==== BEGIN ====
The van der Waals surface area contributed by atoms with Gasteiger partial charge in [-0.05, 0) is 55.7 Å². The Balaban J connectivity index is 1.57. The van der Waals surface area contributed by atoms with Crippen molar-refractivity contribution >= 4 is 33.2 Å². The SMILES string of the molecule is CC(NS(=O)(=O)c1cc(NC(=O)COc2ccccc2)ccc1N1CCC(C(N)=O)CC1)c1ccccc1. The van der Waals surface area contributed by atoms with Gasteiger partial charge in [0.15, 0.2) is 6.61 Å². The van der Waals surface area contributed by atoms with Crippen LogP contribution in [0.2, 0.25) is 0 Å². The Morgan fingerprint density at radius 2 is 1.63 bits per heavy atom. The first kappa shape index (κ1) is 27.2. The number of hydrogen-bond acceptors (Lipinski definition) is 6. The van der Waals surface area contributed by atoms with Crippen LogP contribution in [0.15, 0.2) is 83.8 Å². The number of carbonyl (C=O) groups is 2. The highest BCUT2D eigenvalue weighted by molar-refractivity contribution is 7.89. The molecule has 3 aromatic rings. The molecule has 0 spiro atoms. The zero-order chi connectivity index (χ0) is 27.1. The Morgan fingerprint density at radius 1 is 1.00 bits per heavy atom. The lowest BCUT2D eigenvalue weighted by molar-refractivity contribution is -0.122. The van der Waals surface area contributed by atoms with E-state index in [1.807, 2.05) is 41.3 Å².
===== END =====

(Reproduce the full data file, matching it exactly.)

The van der Waals surface area contributed by atoms with Gasteiger partial charge in [-0.05, 0) is 55.7 Å². The Balaban J connectivity index is 1.57. The van der Waals surface area contributed by atoms with Crippen molar-refractivity contribution >= 4 is 33.2 Å². The SMILES string of the molecule is CC(NS(=O)(=O)c1cc(NC(=O)COc2ccccc2)ccc1N1CCC(C(N)=O)CC1)c1ccccc1. The van der Waals surface area contributed by atoms with Gasteiger partial charge in [0.15, 0.2) is 6.61 Å². The van der Waals surface area contributed by atoms with Crippen LogP contribution in [0.2, 0.25) is 0 Å². The Morgan fingerprint density at radius 2 is 1.63 bits per heavy atom. The first kappa shape index (κ1) is 27.2. The number of hydrogen-bond acceptors (Lipinski definition) is 6. The van der Waals surface area contributed by atoms with Crippen LogP contribution in [0.15, 0.2) is 83.8 Å². The number of carbonyl (C=O) groups is 2. The highest BCUT2D eigenvalue weighted by molar-refractivity contribution is 7.89. The molecule has 3 aromatic rings. The molecule has 0 spiro atoms. The zero-order chi connectivity index (χ0) is 27.1. The Morgan fingerprint density at radius 1 is 1.00 bits per heavy atom. The lowest BCUT2D eigenvalue weighted by molar-refractivity contribution is -0.122. The van der Waals surface area contributed by atoms with E-state index in [1.807, 2.05) is 41.3 Å².